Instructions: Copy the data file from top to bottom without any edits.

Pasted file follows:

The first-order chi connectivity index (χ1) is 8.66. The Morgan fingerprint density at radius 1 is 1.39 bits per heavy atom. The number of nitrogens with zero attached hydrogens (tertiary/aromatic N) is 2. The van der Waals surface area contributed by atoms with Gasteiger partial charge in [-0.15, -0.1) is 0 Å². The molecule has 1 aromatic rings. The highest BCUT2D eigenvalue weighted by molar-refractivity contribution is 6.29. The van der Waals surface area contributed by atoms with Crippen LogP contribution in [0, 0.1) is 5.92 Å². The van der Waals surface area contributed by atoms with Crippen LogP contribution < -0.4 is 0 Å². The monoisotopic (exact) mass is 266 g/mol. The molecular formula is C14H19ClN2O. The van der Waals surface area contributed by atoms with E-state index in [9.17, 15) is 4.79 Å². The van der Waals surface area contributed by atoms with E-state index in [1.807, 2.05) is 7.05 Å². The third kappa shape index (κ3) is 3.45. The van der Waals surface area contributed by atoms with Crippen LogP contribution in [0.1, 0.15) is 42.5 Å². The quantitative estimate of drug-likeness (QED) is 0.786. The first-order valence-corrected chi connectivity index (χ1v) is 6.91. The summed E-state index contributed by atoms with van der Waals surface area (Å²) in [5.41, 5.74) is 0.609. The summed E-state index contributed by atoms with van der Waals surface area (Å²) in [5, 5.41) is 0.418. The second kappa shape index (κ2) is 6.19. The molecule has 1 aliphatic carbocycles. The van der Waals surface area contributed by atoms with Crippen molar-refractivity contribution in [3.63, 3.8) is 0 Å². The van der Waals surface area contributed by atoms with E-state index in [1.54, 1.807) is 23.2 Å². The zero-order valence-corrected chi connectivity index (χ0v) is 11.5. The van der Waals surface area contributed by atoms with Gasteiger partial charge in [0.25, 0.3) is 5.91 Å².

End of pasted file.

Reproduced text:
The first-order chi connectivity index (χ1) is 8.66. The Morgan fingerprint density at radius 1 is 1.39 bits per heavy atom. The number of nitrogens with zero attached hydrogens (tertiary/aromatic N) is 2. The van der Waals surface area contributed by atoms with Gasteiger partial charge in [-0.15, -0.1) is 0 Å². The molecule has 1 aromatic rings. The highest BCUT2D eigenvalue weighted by molar-refractivity contribution is 6.29. The van der Waals surface area contributed by atoms with Crippen LogP contribution in [0, 0.1) is 5.92 Å². The van der Waals surface area contributed by atoms with Crippen LogP contribution < -0.4 is 0 Å². The monoisotopic (exact) mass is 266 g/mol. The molecular formula is C14H19ClN2O. The van der Waals surface area contributed by atoms with E-state index in [9.17, 15) is 4.79 Å². The van der Waals surface area contributed by atoms with E-state index in [1.807, 2.05) is 7.05 Å². The third kappa shape index (κ3) is 3.45. The van der Waals surface area contributed by atoms with Crippen LogP contribution in [0.1, 0.15) is 42.5 Å². The quantitative estimate of drug-likeness (QED) is 0.786. The first-order valence-corrected chi connectivity index (χ1v) is 6.91. The summed E-state index contributed by atoms with van der Waals surface area (Å²) in [5.41, 5.74) is 0.609. The summed E-state index contributed by atoms with van der Waals surface area (Å²) in [5, 5.41) is 0.418. The second kappa shape index (κ2) is 6.19. The molecule has 1 aliphatic carbocycles. The van der Waals surface area contributed by atoms with Crippen molar-refractivity contribution in [3.63, 3.8) is 0 Å². The van der Waals surface area contributed by atoms with E-state index in [1.54, 1.807) is 23.2 Å². The zero-order valence-corrected chi connectivity index (χ0v) is 11.5. The van der Waals surface area contributed by atoms with Gasteiger partial charge in [0.25, 0.3) is 5.91 Å².